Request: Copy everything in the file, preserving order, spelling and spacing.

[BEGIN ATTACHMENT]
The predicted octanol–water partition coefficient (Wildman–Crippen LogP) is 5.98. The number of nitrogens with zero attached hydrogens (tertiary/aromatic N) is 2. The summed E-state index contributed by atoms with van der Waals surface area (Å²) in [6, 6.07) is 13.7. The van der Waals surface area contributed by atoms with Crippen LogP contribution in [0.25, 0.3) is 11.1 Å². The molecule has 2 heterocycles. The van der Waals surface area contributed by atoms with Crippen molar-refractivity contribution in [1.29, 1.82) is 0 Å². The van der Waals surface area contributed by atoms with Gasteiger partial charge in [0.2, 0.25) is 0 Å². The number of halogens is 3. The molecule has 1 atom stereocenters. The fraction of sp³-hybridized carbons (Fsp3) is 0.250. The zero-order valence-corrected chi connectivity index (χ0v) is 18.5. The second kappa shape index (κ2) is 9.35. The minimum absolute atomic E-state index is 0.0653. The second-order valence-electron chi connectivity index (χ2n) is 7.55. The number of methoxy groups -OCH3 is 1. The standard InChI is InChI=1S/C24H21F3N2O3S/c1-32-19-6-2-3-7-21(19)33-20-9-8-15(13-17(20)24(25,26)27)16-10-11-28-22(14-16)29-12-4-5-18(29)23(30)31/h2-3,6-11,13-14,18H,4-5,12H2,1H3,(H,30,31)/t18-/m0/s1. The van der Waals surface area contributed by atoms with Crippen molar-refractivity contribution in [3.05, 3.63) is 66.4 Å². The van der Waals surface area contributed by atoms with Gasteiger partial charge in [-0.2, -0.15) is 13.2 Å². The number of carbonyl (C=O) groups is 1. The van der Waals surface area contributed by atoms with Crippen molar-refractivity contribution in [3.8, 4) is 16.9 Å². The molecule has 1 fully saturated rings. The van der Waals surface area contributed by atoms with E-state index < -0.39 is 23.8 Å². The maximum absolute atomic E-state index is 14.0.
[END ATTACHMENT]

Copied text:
The predicted octanol–water partition coefficient (Wildman–Crippen LogP) is 5.98. The number of nitrogens with zero attached hydrogens (tertiary/aromatic N) is 2. The summed E-state index contributed by atoms with van der Waals surface area (Å²) in [6, 6.07) is 13.7. The van der Waals surface area contributed by atoms with Crippen LogP contribution in [0.25, 0.3) is 11.1 Å². The molecule has 2 heterocycles. The van der Waals surface area contributed by atoms with Crippen molar-refractivity contribution in [1.29, 1.82) is 0 Å². The van der Waals surface area contributed by atoms with Gasteiger partial charge in [0.2, 0.25) is 0 Å². The number of halogens is 3. The molecule has 1 atom stereocenters. The fraction of sp³-hybridized carbons (Fsp3) is 0.250. The zero-order valence-corrected chi connectivity index (χ0v) is 18.5. The second kappa shape index (κ2) is 9.35. The minimum absolute atomic E-state index is 0.0653. The second-order valence-electron chi connectivity index (χ2n) is 7.55. The number of methoxy groups -OCH3 is 1. The standard InChI is InChI=1S/C24H21F3N2O3S/c1-32-19-6-2-3-7-21(19)33-20-9-8-15(13-17(20)24(25,26)27)16-10-11-28-22(14-16)29-12-4-5-18(29)23(30)31/h2-3,6-11,13-14,18H,4-5,12H2,1H3,(H,30,31)/t18-/m0/s1. The van der Waals surface area contributed by atoms with Crippen molar-refractivity contribution in [3.05, 3.63) is 66.4 Å². The van der Waals surface area contributed by atoms with Gasteiger partial charge in [-0.2, -0.15) is 13.2 Å². The number of carbonyl (C=O) groups is 1. The van der Waals surface area contributed by atoms with Crippen molar-refractivity contribution in [3.8, 4) is 16.9 Å². The molecule has 1 fully saturated rings. The van der Waals surface area contributed by atoms with E-state index < -0.39 is 23.8 Å². The maximum absolute atomic E-state index is 14.0.